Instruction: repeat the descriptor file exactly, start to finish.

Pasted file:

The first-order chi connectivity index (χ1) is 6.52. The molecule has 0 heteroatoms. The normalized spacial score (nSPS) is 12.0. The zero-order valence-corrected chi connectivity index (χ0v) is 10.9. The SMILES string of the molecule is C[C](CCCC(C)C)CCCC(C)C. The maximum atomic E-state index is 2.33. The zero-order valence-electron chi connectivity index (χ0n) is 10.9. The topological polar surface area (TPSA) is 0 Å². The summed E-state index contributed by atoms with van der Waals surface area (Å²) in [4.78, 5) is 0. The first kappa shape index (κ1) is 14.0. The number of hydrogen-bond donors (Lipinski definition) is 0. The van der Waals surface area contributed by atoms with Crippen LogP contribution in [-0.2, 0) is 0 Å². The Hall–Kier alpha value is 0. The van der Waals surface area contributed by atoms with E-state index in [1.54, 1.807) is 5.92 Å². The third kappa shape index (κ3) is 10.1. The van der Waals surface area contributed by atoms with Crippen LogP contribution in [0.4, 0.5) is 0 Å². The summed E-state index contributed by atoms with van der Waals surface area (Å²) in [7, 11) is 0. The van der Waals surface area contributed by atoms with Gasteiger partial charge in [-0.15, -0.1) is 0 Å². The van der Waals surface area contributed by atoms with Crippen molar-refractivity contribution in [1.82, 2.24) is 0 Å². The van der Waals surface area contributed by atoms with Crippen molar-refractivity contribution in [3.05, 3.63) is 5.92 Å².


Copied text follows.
The first-order chi connectivity index (χ1) is 6.52. The molecule has 0 heteroatoms. The normalized spacial score (nSPS) is 12.0. The zero-order valence-corrected chi connectivity index (χ0v) is 10.9. The SMILES string of the molecule is C[C](CCCC(C)C)CCCC(C)C. The maximum atomic E-state index is 2.33. The zero-order valence-electron chi connectivity index (χ0n) is 10.9. The topological polar surface area (TPSA) is 0 Å². The summed E-state index contributed by atoms with van der Waals surface area (Å²) in [4.78, 5) is 0. The first kappa shape index (κ1) is 14.0. The number of hydrogen-bond donors (Lipinski definition) is 0. The van der Waals surface area contributed by atoms with Crippen LogP contribution in [-0.2, 0) is 0 Å². The Hall–Kier alpha value is 0. The van der Waals surface area contributed by atoms with E-state index in [1.54, 1.807) is 5.92 Å². The third kappa shape index (κ3) is 10.1. The van der Waals surface area contributed by atoms with Crippen LogP contribution in [0.4, 0.5) is 0 Å². The summed E-state index contributed by atoms with van der Waals surface area (Å²) in [7, 11) is 0. The van der Waals surface area contributed by atoms with Gasteiger partial charge in [-0.15, -0.1) is 0 Å². The van der Waals surface area contributed by atoms with Crippen molar-refractivity contribution in [1.82, 2.24) is 0 Å². The van der Waals surface area contributed by atoms with Crippen molar-refractivity contribution in [3.05, 3.63) is 5.92 Å².